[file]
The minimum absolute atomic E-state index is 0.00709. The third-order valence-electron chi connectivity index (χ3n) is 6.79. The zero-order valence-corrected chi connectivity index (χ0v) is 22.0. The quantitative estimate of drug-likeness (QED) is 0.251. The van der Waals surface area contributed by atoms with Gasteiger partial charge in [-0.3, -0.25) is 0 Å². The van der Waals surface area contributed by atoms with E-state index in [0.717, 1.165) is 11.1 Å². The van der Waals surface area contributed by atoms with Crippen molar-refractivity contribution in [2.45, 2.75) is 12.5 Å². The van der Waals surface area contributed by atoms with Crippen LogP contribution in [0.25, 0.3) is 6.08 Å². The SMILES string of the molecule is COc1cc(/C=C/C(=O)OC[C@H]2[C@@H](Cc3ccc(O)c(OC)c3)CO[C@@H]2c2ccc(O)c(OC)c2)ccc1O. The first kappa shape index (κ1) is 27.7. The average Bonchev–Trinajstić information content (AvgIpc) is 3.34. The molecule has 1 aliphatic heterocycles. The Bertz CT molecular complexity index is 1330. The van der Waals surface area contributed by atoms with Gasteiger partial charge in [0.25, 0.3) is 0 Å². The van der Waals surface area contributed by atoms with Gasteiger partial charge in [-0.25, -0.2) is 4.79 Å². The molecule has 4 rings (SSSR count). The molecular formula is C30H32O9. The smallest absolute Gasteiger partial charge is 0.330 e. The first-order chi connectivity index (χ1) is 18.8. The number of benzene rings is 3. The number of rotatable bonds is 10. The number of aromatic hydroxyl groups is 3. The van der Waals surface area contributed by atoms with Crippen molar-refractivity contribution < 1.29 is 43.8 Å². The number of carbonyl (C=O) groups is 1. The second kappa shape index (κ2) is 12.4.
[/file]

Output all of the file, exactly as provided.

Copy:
The minimum absolute atomic E-state index is 0.00709. The third-order valence-electron chi connectivity index (χ3n) is 6.79. The zero-order valence-corrected chi connectivity index (χ0v) is 22.0. The quantitative estimate of drug-likeness (QED) is 0.251. The van der Waals surface area contributed by atoms with Gasteiger partial charge in [-0.3, -0.25) is 0 Å². The van der Waals surface area contributed by atoms with E-state index in [0.717, 1.165) is 11.1 Å². The van der Waals surface area contributed by atoms with Crippen molar-refractivity contribution in [2.45, 2.75) is 12.5 Å². The van der Waals surface area contributed by atoms with Crippen LogP contribution in [0.25, 0.3) is 6.08 Å². The SMILES string of the molecule is COc1cc(/C=C/C(=O)OC[C@H]2[C@@H](Cc3ccc(O)c(OC)c3)CO[C@@H]2c2ccc(O)c(OC)c2)ccc1O. The first kappa shape index (κ1) is 27.7. The average Bonchev–Trinajstić information content (AvgIpc) is 3.34. The molecule has 1 aliphatic heterocycles. The Bertz CT molecular complexity index is 1330. The van der Waals surface area contributed by atoms with Gasteiger partial charge in [0.25, 0.3) is 0 Å². The van der Waals surface area contributed by atoms with Gasteiger partial charge in [-0.25, -0.2) is 4.79 Å². The molecule has 4 rings (SSSR count). The molecular formula is C30H32O9. The smallest absolute Gasteiger partial charge is 0.330 e. The first-order chi connectivity index (χ1) is 18.8. The number of benzene rings is 3. The number of rotatable bonds is 10. The number of aromatic hydroxyl groups is 3. The van der Waals surface area contributed by atoms with Crippen molar-refractivity contribution < 1.29 is 43.8 Å². The number of carbonyl (C=O) groups is 1. The second kappa shape index (κ2) is 12.4.